Three men stand in the sunlight of a concrete parking lot, in front of a blocky concrete building bearing the words "Cooper Nuclear Station."
Dillon Bailey ’23, Jacob Patrick ’23 and Devan Standley ’21 stand together outside Nebraska Public Power District's (NPPD) Cooper Nuclear Station (CNS). All three graduates, as well as Kenny Kemp ’22, are using their Doane degrees in engineering or computer science as CNS employees. Image courtesy of Stephanie Farmer, NPPD nuclear communications specialist.

It was Jacob Patrick’s high school dream to land a job in nuclear engineering. But when he graduated from Lincoln Southeast in spring 2019, the job outlook for the field was less than optimistic (total available jobs for nuclear engineering were actually predicted to decrease at the time, Patrick recalled.) 

So he kept the dream in his pocket as he completed his engineering degree at Doane, with an emphasis in electrical engineering and the intention of working in the power generation industry. 

“My father has worked with public power entities his whole working career and explained the many benefits it has when compared to private power utilities,” Patrick said. 

He started watching the job listings, especially in Nebraska — the only state with 100% publicly owned power utilities, according to the Nebraska Public Power District (NPPD). 

“Little did I know, I would be given the opportunity of a lifetime to work at a nuclear plant and learn all about it,” Patrick said. 

In fact, four Doane graduates now work at NPPD’s Cooper Nuclear Station (CNS), located in southeast Nebraska along the Missouri River. Patrick and Dillon Bailey are both spring 2023 graduates from the engineering program, and Devan Standley graduated two years earlier in 2021 with a degree in computer science. Kenny Kemp, who graduated in 2022 from the engineering program, was also recently hired at CNS.  

Like Patrick, Standley heard about the benefits of working in public power from a parent — his mother worked at NPPD’s Columbus office and recommended he apply to an open position there. He did, and interviewed with a developer who previously worked at CNS. 

That developer told Standley his skill set would be perfect for another position at CNS. So he sent in a second application, and lined up another interview. 

“I thought I had completely bombed it,” he said, after his internet connection failed for a video interview, which was hastily changed to a phone interview instead. But two days later, he got a call — when could he start? 

Standley now works within NPPD’s IT team, specifically on the district’s intranet system. He, Patrick and Bailey work in separate offices — Patrick is in instrumentation and controls design and Bailey is in the EFIN department, which focuses on fixing any issues as they arise. But they regularly see each other for projects, training, “or just to say hello,” Patrick said.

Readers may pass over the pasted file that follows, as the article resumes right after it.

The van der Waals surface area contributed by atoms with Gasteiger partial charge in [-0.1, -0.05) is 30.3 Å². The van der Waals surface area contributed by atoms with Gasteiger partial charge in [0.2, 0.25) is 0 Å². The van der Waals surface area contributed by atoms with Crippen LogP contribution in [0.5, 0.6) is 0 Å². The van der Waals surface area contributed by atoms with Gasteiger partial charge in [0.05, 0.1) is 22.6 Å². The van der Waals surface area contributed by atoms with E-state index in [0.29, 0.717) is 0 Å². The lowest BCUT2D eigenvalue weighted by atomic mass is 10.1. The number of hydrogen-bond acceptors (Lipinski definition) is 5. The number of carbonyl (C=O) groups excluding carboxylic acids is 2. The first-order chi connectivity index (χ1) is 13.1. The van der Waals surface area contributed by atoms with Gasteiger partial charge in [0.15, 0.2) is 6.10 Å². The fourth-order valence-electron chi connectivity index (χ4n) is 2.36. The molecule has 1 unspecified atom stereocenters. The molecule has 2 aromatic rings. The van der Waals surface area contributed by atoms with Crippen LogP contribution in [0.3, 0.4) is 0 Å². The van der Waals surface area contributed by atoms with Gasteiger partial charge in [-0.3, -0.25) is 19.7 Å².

The three (likely to be joined by Kemp) are also part of NPPD’s chapter of the North American Young Generation Nuclear (NAYGN) organization, which focuses on advocacy for nuclear energy and education in inviting younger employees into the field. Standley is the vice president. As part of NAYGN, they’re often the ones leading school and community tours of the CNS facility. 

Funny enough, they all knew each other through different connections at Doane. Standley and Bailey were fraternity brothers (both were in Alpha Omega) and roommates. Patrick and Bailey knew each other through engineering classes. And Standley knew of Patrick because his father, Shannon Patrick ’86 ’10A, is an AO alumni (Patrick was in the Alpha Pi Epsilon fraternity.) 

Standley and Patrick both encouraged Bailey to apply for the job. But he says Doane has the credit for making him successful at it. The ABET accredited engineering program emphasizes necessary technical knowledge, but also teaches students critical thinking and communication. All of these skills are vital for the EFIN department, in which he is tasked with making calculations, understanding policy and procedure in the highly regulated nuclear industry, and communicating project information with other departments. 

“I am excited to deal with the challenges of working on emergent issues and always having something new to do,” he said. 

Patrick echoed that he felt prepared to enter his career after graduating from Doane. 

“No class could have prepared me for the huge amount of information I would be learning about the nuclear industry, but Doane absolutely helped me sharpen my critical thinking skills and deduce important information,” Patrick said. 

They’re entering the field at the perfect time, he said, with new developments coming up in nuclear energy, like small modular reactors. And it’s even better that he, Standley, Bailey and Kemp get to continue learning alongside each other, in a workplace that supports them. 

“My fascination with nuclear power got me interested in the position but it was the people that solidified my choice,” Patrick said. “From my very first introduction with plant personnel to new people I meet every day at work, the people are some of the best coworkers ever.”